MARIANNE MOORE’S ROMANCE WITH THE DAO PART 2

IN A CALIFORNIA SPEECH titled, “Tedium and Integrity,” Moore discusses Sze’s two books, The Tao of Painting and The Mustard Seed Garden Manual of Painting.

One of her major points is that “painting is not a profession, but an extension of the art of living” (qtd. in Qian 226). For Moore, who viewed her poetry as her canvas, the word “painting” and “poetry” are interchangeable. Moore reverently extols Mai-Mai Sze, the artist/translator of the two ancient texts, as being “an angel to me and friend of the dragon-symbol” (Qian 181). For Moore, “the manual is to me a world of romance – the romance of words” (qtd. in Stamy 157).

Moore embarked on a lifelong love affair with words that “cluster like chromosomes” (Stamy 44). The Dao infused Chinese art was a catalyst for Moore’s inquisitive imagination, and in investigating the nature of this art she found, “A Chinese ‘understands/ the spirit of the wilderness’/and the nectarine-loving kylin” (CP 30). Being an inquisitive person with the formal training of a biologist, her investigation into why this art seemed to “breathe” life led her straight to it’s source, the philosophy of the Dao, the spiritual resource that fuels much of Chinese and Japanese art, especially that which portrays Nature-related themes.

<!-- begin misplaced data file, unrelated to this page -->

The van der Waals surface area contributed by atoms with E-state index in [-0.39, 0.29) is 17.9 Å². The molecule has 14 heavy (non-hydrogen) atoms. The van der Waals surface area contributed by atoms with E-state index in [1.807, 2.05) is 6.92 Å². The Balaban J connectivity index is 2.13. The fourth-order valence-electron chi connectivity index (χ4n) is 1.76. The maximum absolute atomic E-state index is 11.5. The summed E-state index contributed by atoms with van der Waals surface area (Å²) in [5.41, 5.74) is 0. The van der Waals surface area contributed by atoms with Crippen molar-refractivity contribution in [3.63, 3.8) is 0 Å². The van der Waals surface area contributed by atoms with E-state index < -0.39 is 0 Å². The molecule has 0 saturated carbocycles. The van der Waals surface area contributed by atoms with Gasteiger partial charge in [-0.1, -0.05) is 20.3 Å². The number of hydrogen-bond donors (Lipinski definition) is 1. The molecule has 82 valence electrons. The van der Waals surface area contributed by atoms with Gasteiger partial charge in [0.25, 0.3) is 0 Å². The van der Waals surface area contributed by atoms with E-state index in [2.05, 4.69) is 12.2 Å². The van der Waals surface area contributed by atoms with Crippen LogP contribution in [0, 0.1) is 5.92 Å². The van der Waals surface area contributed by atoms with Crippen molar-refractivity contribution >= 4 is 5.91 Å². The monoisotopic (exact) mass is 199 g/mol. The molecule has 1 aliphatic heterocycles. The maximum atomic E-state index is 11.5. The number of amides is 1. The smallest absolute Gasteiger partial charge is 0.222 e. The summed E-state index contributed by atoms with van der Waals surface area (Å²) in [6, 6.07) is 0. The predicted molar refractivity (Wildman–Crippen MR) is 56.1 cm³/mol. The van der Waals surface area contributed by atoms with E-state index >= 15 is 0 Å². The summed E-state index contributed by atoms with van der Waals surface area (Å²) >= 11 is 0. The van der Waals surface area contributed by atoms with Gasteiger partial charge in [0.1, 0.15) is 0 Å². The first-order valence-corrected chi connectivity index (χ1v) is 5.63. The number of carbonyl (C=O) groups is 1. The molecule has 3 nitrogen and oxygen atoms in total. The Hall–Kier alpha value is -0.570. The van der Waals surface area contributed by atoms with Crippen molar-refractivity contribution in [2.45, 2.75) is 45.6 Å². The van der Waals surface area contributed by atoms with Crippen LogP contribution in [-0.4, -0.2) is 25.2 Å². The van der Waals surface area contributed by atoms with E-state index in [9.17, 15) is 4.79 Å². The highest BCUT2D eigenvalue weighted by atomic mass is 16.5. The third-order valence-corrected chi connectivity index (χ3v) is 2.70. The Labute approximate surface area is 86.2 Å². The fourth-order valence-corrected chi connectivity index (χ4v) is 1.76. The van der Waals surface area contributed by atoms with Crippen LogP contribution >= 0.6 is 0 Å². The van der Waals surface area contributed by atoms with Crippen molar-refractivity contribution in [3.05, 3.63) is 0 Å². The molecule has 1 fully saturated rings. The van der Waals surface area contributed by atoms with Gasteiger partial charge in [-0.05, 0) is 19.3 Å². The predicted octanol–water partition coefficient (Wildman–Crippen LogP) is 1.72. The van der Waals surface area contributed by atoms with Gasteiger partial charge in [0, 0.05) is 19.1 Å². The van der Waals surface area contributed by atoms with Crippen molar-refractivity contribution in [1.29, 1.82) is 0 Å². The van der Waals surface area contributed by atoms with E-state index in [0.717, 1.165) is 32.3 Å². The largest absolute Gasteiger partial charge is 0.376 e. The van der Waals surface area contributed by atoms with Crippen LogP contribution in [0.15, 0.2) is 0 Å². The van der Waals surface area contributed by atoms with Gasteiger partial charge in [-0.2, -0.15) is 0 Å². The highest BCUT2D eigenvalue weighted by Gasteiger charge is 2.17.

Chan Buddhist or Zen painting technique is relentless in detail. “Each detail has its reason” (Sze 536). In Dao teaching, the student-artist is taught not only that “birds with long tails should be drawn with short beaks,” but also equally important is for the artist to know, “they sing beautifully and fly high” (ibid). Only if the details are drawn in this way (a communion with Nature from direct observation) will the results be lasting.

Modernist leaning writers like Moore, who searched for meaning, not only to survive, but to live a life of inspired imagination, found passion and joy in this thinking. Knowledge of the material sort is the direct result of a science that utilizes close observation, but Western science does not even try to answer that forever question; why are we here? Dao gave artists then and now a path to experience peace and explore that question in a useful, productive way, a way that creates breathable art, a pictorial representation of this invisible relationship between consciousness and flesh.